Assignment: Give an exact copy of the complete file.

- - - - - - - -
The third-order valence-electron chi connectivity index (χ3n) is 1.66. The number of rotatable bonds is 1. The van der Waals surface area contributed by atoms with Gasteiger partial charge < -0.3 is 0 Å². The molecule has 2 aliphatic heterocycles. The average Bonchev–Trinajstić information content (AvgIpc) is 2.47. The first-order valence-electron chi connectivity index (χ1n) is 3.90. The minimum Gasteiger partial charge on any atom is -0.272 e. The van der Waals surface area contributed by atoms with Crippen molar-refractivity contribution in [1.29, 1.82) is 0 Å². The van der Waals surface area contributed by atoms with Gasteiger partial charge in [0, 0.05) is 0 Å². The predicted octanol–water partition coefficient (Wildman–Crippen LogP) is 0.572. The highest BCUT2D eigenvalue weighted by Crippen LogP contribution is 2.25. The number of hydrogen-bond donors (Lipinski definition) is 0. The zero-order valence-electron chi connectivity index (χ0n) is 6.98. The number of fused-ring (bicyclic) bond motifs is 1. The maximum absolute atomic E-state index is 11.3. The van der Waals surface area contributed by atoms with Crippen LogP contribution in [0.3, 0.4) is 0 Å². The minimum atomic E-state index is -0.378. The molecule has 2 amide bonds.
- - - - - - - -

The third-order valence-electron chi connectivity index (χ3n) is 1.66. The number of rotatable bonds is 1. The van der Waals surface area contributed by atoms with Gasteiger partial charge < -0.3 is 0 Å². The molecule has 2 aliphatic heterocycles. The average Bonchev–Trinajstić information content (AvgIpc) is 2.47. The first-order valence-electron chi connectivity index (χ1n) is 3.90. The minimum Gasteiger partial charge on any atom is -0.272 e. The van der Waals surface area contributed by atoms with Crippen molar-refractivity contribution in [1.29, 1.82) is 0 Å². The van der Waals surface area contributed by atoms with Gasteiger partial charge in [0, 0.05) is 0 Å². The predicted octanol–water partition coefficient (Wildman–Crippen LogP) is 0.572. The highest BCUT2D eigenvalue weighted by Crippen LogP contribution is 2.25. The number of hydrogen-bond donors (Lipinski definition) is 0. The zero-order valence-electron chi connectivity index (χ0n) is 6.98. The number of fused-ring (bicyclic) bond motifs is 1. The maximum absolute atomic E-state index is 11.3. The van der Waals surface area contributed by atoms with Crippen LogP contribution in [0.3, 0.4) is 0 Å². The minimum atomic E-state index is -0.378. The molecule has 2 amide bonds.